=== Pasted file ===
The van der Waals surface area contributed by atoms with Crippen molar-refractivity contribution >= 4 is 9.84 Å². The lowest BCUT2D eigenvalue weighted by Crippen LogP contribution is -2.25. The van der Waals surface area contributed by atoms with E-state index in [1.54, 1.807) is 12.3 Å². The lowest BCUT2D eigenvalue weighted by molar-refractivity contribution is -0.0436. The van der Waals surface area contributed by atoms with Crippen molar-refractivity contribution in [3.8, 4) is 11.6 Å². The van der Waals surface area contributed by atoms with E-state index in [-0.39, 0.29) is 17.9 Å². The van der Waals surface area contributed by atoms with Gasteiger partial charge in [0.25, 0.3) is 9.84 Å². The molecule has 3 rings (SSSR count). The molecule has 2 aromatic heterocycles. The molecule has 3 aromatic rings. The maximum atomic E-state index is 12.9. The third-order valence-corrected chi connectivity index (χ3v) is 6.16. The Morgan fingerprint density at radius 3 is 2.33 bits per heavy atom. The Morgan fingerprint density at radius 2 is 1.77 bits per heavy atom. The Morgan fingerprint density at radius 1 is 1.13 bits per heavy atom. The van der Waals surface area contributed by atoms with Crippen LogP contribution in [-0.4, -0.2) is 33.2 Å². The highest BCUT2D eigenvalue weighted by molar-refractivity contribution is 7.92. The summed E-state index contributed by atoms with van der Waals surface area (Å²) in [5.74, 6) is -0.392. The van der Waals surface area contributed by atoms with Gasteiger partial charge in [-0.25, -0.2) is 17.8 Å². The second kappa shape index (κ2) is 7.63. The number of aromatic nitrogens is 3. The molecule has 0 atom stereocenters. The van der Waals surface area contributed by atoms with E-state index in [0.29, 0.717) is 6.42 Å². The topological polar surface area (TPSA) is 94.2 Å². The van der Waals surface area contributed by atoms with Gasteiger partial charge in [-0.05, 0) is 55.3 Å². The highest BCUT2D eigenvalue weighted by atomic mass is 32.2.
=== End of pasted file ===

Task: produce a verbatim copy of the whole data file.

The van der Waals surface area contributed by atoms with Crippen molar-refractivity contribution >= 4 is 9.84 Å². The lowest BCUT2D eigenvalue weighted by Crippen LogP contribution is -2.25. The van der Waals surface area contributed by atoms with E-state index in [1.54, 1.807) is 12.3 Å². The lowest BCUT2D eigenvalue weighted by molar-refractivity contribution is -0.0436. The van der Waals surface area contributed by atoms with Crippen molar-refractivity contribution in [3.8, 4) is 11.6 Å². The van der Waals surface area contributed by atoms with E-state index in [-0.39, 0.29) is 17.9 Å². The van der Waals surface area contributed by atoms with Gasteiger partial charge in [0.25, 0.3) is 9.84 Å². The molecule has 3 rings (SSSR count). The molecule has 2 aromatic heterocycles. The molecule has 3 aromatic rings. The maximum atomic E-state index is 12.9. The third-order valence-corrected chi connectivity index (χ3v) is 6.16. The Morgan fingerprint density at radius 3 is 2.33 bits per heavy atom. The Morgan fingerprint density at radius 2 is 1.77 bits per heavy atom. The Morgan fingerprint density at radius 1 is 1.13 bits per heavy atom. The van der Waals surface area contributed by atoms with Crippen LogP contribution in [-0.4, -0.2) is 33.2 Å². The highest BCUT2D eigenvalue weighted by molar-refractivity contribution is 7.92. The summed E-state index contributed by atoms with van der Waals surface area (Å²) in [5.74, 6) is -0.392. The van der Waals surface area contributed by atoms with Gasteiger partial charge in [-0.25, -0.2) is 17.8 Å². The second kappa shape index (κ2) is 7.63. The number of aromatic nitrogens is 3. The molecule has 0 atom stereocenters. The van der Waals surface area contributed by atoms with E-state index in [0.29, 0.717) is 6.42 Å². The topological polar surface area (TPSA) is 94.2 Å². The van der Waals surface area contributed by atoms with Gasteiger partial charge in [-0.05, 0) is 55.3 Å². The highest BCUT2D eigenvalue weighted by atomic mass is 32.2.